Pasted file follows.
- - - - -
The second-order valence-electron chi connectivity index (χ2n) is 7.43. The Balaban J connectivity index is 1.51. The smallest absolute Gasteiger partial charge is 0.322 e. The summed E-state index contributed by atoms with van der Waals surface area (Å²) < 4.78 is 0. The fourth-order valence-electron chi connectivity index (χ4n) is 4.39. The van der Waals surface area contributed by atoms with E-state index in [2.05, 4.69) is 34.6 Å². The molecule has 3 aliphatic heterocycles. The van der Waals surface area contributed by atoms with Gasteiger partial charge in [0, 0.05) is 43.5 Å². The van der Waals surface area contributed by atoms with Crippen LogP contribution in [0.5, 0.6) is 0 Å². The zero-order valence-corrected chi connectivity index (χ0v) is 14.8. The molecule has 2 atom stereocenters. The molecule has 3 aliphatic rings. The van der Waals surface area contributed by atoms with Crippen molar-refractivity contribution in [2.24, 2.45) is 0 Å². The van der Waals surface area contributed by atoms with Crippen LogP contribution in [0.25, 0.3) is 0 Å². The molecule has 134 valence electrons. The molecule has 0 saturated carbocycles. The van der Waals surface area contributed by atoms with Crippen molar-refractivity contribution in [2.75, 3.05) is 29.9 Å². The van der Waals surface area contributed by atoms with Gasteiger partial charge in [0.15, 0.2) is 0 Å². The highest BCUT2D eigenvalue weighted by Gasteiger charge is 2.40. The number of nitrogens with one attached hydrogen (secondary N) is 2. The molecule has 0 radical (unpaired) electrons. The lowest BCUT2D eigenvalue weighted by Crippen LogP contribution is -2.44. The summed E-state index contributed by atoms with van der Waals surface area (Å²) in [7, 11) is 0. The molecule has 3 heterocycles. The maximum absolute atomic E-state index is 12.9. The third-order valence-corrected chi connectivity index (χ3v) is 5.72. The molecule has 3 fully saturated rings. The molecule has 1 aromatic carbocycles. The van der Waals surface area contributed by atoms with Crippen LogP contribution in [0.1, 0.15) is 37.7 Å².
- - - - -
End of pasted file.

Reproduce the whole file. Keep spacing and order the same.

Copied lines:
The second-order valence-electron chi connectivity index (χ2n) is 7.43. The Balaban J connectivity index is 1.51. The smallest absolute Gasteiger partial charge is 0.322 e. The summed E-state index contributed by atoms with van der Waals surface area (Å²) < 4.78 is 0. The fourth-order valence-electron chi connectivity index (χ4n) is 4.39. The van der Waals surface area contributed by atoms with E-state index in [2.05, 4.69) is 34.6 Å². The molecule has 3 aliphatic heterocycles. The van der Waals surface area contributed by atoms with Gasteiger partial charge in [0, 0.05) is 43.5 Å². The van der Waals surface area contributed by atoms with Crippen LogP contribution in [0.5, 0.6) is 0 Å². The zero-order valence-corrected chi connectivity index (χ0v) is 14.8. The molecule has 2 atom stereocenters. The molecule has 3 aliphatic rings. The van der Waals surface area contributed by atoms with Crippen molar-refractivity contribution in [2.24, 2.45) is 0 Å². The van der Waals surface area contributed by atoms with Crippen LogP contribution in [0.25, 0.3) is 0 Å². The molecule has 134 valence electrons. The molecule has 0 saturated carbocycles. The van der Waals surface area contributed by atoms with Crippen molar-refractivity contribution in [2.75, 3.05) is 29.9 Å². The van der Waals surface area contributed by atoms with Gasteiger partial charge in [0.15, 0.2) is 0 Å². The highest BCUT2D eigenvalue weighted by Gasteiger charge is 2.40. The number of nitrogens with one attached hydrogen (secondary N) is 2. The molecule has 0 radical (unpaired) electrons. The lowest BCUT2D eigenvalue weighted by Crippen LogP contribution is -2.44. The summed E-state index contributed by atoms with van der Waals surface area (Å²) in [7, 11) is 0. The molecule has 3 heterocycles. The maximum absolute atomic E-state index is 12.9. The third-order valence-corrected chi connectivity index (χ3v) is 5.72. The molecule has 3 fully saturated rings. The molecule has 1 aromatic carbocycles. The van der Waals surface area contributed by atoms with Crippen LogP contribution in [0.1, 0.15) is 37.7 Å².